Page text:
My favourite, and highest altitude achieving (350+ feet) rocket is made using a 660ml Pepsi bottle. If the bottle becomes damaged it can readily be replaced as the fins and nose cone are removable. I have only ever retired these 660ml bottles as a precaution, they are very tough, surviving impacts that crumple a 2 litre bottle nose like it has been jumped on. I have never experienced an exploding bottle. Part of a similar bottle is used only as a nose cone, the other entire bottle is the rocket body which contains the water and compressed air. The nose cone is simply pushed into place, no glue or tape is required, a gum-nut (Eucalyptus seed capsule) is pushed into the neck to act as a nose weight and to improve the aerodynamics. Depending how hard the ground is this gumnut may hammer itself inside the neck after several impacts, this rocket comes down FAST and hits whatever is in the way HARD. The fins are made from unexpanded polystyrene that an art teacher gave me, it is rigid (it can crack, one of six fins cracked after 15 flights, though it was still functional), it is around 0.8mm thick and is easy to cut into a fin shape. The fins are attached to a cylindrical section from a 35mm film canister, held in place using small pieces of packing tape. The film canister has the base cut out, leaving a small lip. A PET bottle cap has a hole cut through it at least as wide as the internal diameter of the neck of a PET bottle. This threaded section from the bottle cap is inserted into the film canister from the open end, so that it can screw on to a bottle through the previously closed end of the canister. Leave the small plastic ring that proves a new bottle has not been opened on the bottle, this prevents the canister moving forward on impact. The illustration is not quite right, the canister does not conceal the lip around the bottle neck. All up, I'd say this rocket cost me less than a cent in materials (the tape).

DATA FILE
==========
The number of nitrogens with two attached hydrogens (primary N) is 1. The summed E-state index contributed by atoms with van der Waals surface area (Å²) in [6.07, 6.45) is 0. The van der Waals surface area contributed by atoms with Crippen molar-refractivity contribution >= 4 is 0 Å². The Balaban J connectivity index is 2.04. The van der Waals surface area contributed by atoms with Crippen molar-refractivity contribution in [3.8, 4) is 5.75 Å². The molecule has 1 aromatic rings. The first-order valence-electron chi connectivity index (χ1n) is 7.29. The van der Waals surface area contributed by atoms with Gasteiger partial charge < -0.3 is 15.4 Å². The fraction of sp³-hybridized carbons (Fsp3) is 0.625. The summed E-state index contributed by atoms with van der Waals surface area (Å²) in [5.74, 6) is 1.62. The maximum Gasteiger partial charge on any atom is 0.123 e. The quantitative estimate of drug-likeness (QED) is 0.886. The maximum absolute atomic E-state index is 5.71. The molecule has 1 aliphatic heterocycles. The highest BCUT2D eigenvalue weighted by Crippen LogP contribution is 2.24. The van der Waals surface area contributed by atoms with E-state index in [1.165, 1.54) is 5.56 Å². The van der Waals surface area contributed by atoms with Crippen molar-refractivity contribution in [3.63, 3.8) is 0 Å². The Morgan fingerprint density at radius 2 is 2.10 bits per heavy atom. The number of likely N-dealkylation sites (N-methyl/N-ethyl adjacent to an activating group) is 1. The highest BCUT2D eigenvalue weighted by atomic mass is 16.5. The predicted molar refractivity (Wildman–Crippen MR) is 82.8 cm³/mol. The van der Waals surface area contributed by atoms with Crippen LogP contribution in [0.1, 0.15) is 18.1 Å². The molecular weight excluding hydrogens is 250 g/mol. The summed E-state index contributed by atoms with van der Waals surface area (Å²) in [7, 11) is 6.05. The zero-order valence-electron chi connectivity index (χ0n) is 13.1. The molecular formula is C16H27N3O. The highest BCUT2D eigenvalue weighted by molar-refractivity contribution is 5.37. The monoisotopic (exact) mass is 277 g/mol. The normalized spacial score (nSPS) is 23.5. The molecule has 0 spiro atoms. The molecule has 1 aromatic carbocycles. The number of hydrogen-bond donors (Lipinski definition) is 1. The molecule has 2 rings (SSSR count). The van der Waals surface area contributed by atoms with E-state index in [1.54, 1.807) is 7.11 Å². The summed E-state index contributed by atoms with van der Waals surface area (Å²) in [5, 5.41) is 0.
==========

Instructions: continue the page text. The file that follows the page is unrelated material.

Mail me if you have any questions:

P.S. More recently I made the nose more streamlined in various ways, the simplest being to fill in the spaces with Blu-Tac (adhesive stuff for sticking posters on walls). This also helps by adding weight, which in some circumstances will increase the altitude reached by water rockets.

P.P.S. The pictured fins do not suit the twisting-bolt release, they often hit the bolt on the way up, I have more recently used four larger fins. Back to homepage